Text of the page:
Alona Kharina, Ukraine
Review of The Diary of a Young Girl by Anne Frank. Translated from the Dutch by Susan Massotty. New York: Doubleday, 1995.
We are all in one circle.
“After every war, they always say: it will never happen again, war is such a horror, and it must be avoided at all costs. And now people are at war with each other again, and it never happens otherwise.” This observation, worthy of a contemporary philosopher, was made by Anne Frank, a 13-year-old Jewish girl, in her diary. As is well known, Anne documented being in hiding from the Nazis for two years, after Germany invaded the Netherlands in 1940. We can take her book as an example of the accumulation and release of the trauma caused by adverse events, through conversation with ourselves, our shadow side. We can also take it as an example of forgiveness. It is possible for us, as readers, to witness life in a meager room during the war, without any external contacts. We observe Anne’s mental maturation and hear testimonies of unfriendly love for her mother and painful love for her father. Her memoir is an opportunity to explore issues of morality, faith, hope, and freedom, through the prism of the tragic experiences of one family – like so many families fleeing war today, to survive. They plant flowers on someone else’s land, wear someone else’s clothes, eat someone else’s food, and learn someone else’s language, showing that we are in the same circle, so we must ask for help and accept it.
I write this while living in Ukraine during the war Russia has brought here. When I close my eyes, I don’t see the victims of war as strangers. I see hundreds of dead bodies lying on the road. I look at them and merge this loss with my own, imagining that my father, brother, son, and a friend are there. Why? Empathy is one way to keep your human face and find the strength to live on. One might envy people who know how to transform this pain into anger and socially significant action. My path is from tears to ice, with the right to experience fear and anxiety, and, when all the horror gradually subsides, I learn to live with vulnerability.
Anne also knows vulnerability. She needs to be heard. Her desire to show her bleeding wound is apparent throughout her diary. It is worth noting that reflection and self-reflection is an appropriate method of therapy. Each reader confronts the grief of Anne’s war; this brave girl gives excellent advice on how to deal with this grief. She looks at us, the readers, from the cover of her book with deep eyes and a genuine smile. She teaches us to speak aloud about our experiences, to share them openly, to stay honest with ourselves, and to not lose hope. “So many things happened as if the earth had overturned! But I am still alive, and this, according to my father, is the most important thing,” Anne wrote on July 8, 1942.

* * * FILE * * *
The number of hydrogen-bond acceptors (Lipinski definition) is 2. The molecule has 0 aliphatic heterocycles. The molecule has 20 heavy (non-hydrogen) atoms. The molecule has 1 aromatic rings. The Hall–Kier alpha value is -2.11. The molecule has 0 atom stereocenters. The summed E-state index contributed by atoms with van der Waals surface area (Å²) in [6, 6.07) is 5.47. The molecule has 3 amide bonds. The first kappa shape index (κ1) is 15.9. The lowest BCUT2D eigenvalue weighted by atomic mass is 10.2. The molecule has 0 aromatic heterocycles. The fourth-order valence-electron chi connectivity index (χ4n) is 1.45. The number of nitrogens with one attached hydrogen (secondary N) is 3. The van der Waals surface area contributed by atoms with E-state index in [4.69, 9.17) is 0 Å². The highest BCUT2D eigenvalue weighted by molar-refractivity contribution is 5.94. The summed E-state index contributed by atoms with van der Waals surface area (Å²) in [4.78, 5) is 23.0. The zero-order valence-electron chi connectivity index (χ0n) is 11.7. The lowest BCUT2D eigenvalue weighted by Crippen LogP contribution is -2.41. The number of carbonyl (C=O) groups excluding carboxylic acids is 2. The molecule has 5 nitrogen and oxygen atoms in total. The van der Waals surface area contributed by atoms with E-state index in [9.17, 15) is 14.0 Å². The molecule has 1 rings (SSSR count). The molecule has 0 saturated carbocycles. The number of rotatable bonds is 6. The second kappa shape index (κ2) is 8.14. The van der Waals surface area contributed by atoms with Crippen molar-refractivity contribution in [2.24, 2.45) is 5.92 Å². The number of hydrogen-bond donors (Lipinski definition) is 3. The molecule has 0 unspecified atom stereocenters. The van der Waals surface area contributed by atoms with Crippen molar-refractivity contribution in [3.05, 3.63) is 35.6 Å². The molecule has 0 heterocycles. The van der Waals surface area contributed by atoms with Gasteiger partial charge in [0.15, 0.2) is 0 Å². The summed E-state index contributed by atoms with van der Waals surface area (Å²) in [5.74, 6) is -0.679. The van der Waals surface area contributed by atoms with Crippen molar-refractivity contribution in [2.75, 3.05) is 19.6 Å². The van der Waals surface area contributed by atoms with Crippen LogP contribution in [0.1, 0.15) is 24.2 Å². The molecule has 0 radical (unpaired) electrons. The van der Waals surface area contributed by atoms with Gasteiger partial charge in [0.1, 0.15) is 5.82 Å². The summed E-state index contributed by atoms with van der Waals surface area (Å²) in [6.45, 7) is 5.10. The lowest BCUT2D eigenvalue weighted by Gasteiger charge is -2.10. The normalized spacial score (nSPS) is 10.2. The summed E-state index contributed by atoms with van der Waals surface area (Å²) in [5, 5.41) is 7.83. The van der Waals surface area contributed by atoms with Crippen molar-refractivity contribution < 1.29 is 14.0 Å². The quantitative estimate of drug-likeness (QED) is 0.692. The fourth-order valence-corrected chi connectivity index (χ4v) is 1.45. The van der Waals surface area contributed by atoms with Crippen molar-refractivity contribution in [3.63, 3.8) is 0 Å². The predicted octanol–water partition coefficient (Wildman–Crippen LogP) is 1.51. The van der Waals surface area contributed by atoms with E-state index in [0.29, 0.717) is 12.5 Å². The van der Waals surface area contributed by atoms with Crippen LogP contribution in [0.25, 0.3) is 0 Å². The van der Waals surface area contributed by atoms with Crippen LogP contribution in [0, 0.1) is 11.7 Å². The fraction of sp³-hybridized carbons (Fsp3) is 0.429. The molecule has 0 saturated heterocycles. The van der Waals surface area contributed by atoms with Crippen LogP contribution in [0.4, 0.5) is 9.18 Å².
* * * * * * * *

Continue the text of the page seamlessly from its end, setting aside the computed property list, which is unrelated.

Vulnerability also means asking for help. Fortunately, Anne’s family had food, water, clothing, and personal hygiene items sent by caring people. Sometimes, Anne conveys a whole, touching story in a few details about simple necessity. “Eight residents have one basin and one chance to bathe in it for a week, on Saturday. Everyone has their place for that.” The place could be the kitchen, the office, the toilet, and so on. Lack of privacy traumatizes the individual, but also the collective consciousness of all family members. This closed space is an abyss for free people, but Anne, as a strong-minded person, finds a way to fight and to live on. Keeping her diary was one way. Continuing her education was another. While staying in the shelter, she had access to textbooks in art, history, and Greek and Roman mythology. She was interested in literature, foreign languages, and collecting. “You must courageously endure fears, troubles, and disasters. More than ever, and you have to grit your teeth to keep from screaming,” – an entry from June 1944.
Anne Frank’s diary is not just a chance to lift the curtain and spy on someone else’s life, or even to learn about how decent human beings cope with trauma. It is also a horrific testimony about the Nazis’ inhuman treatment of Jews. It teaches us to seek the truth about such atrocities, to hold it in our memory without distorting it, and to use it for good – which, as Anne shows us, requires that we remain compassionate. The cycle in history Anne describes will not leave anyone passive – least of all today’s Ukrainian readers. We must accompany her diary entries with our own screams, whispers, tears, and silences. Indeed, we are familiar with all these languages. But as long as we can see, like Anne, “cloudless sky and sunshine,” we have no right to surrender to grief. Anne’s goal was to become a writer, and this goal has come true. Today her diary has been translated into more than 60 languages. “I want to live on, even after my death,” she wrote on April 5, 1944. Her autobiographical legacy is an opportunity for contemporary readers to engage in dialogue – with ourselves and others – as a way to rethink our life values, to find psychoanalytic meaning, to share personal insights and experiences, and to attempt to make our trauma just a memory.